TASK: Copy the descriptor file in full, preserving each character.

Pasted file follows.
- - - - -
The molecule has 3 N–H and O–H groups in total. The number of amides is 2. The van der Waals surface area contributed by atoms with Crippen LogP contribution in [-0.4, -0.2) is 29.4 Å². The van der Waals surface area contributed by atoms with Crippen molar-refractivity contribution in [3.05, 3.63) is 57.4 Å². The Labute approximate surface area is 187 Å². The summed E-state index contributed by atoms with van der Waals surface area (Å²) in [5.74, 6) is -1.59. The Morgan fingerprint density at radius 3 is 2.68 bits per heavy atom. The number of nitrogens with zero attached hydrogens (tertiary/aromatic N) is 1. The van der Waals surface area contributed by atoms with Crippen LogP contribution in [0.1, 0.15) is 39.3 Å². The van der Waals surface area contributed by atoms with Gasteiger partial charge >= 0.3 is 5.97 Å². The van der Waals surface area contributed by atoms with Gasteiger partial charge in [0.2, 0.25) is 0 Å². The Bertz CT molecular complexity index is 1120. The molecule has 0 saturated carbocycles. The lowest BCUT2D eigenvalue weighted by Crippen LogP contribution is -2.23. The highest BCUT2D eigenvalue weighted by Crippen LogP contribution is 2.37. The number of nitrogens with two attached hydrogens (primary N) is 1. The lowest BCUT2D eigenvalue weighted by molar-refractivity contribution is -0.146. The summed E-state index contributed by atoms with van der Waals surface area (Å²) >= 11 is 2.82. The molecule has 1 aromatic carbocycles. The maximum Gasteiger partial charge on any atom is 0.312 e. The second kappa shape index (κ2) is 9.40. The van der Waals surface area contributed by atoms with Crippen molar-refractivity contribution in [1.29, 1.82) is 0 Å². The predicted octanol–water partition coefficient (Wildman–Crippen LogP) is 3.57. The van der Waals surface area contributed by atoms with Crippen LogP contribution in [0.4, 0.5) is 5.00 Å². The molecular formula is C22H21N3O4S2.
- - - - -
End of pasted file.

The molecule has 3 N–H and O–H groups in total. The number of amides is 2. The van der Waals surface area contributed by atoms with Crippen LogP contribution in [-0.4, -0.2) is 29.4 Å². The van der Waals surface area contributed by atoms with Crippen molar-refractivity contribution in [3.05, 3.63) is 57.4 Å². The Labute approximate surface area is 187 Å². The summed E-state index contributed by atoms with van der Waals surface area (Å²) in [5.74, 6) is -1.59. The Morgan fingerprint density at radius 3 is 2.68 bits per heavy atom. The number of nitrogens with zero attached hydrogens (tertiary/aromatic N) is 1. The van der Waals surface area contributed by atoms with Crippen LogP contribution in [0.1, 0.15) is 39.3 Å². The van der Waals surface area contributed by atoms with Gasteiger partial charge >= 0.3 is 5.97 Å². The van der Waals surface area contributed by atoms with Gasteiger partial charge in [0.2, 0.25) is 0 Å². The Bertz CT molecular complexity index is 1120. The molecule has 0 saturated carbocycles. The lowest BCUT2D eigenvalue weighted by Crippen LogP contribution is -2.23. The highest BCUT2D eigenvalue weighted by Crippen LogP contribution is 2.37. The number of nitrogens with two attached hydrogens (primary N) is 1. The lowest BCUT2D eigenvalue weighted by molar-refractivity contribution is -0.146. The summed E-state index contributed by atoms with van der Waals surface area (Å²) >= 11 is 2.82. The molecule has 1 aromatic carbocycles. The maximum Gasteiger partial charge on any atom is 0.312 e. The second kappa shape index (κ2) is 9.40. The van der Waals surface area contributed by atoms with Crippen molar-refractivity contribution in [1.29, 1.82) is 0 Å². The predicted octanol–water partition coefficient (Wildman–Crippen LogP) is 3.57. The van der Waals surface area contributed by atoms with Crippen LogP contribution in [0.4, 0.5) is 5.00 Å². The molecular formula is C22H21N3O4S2.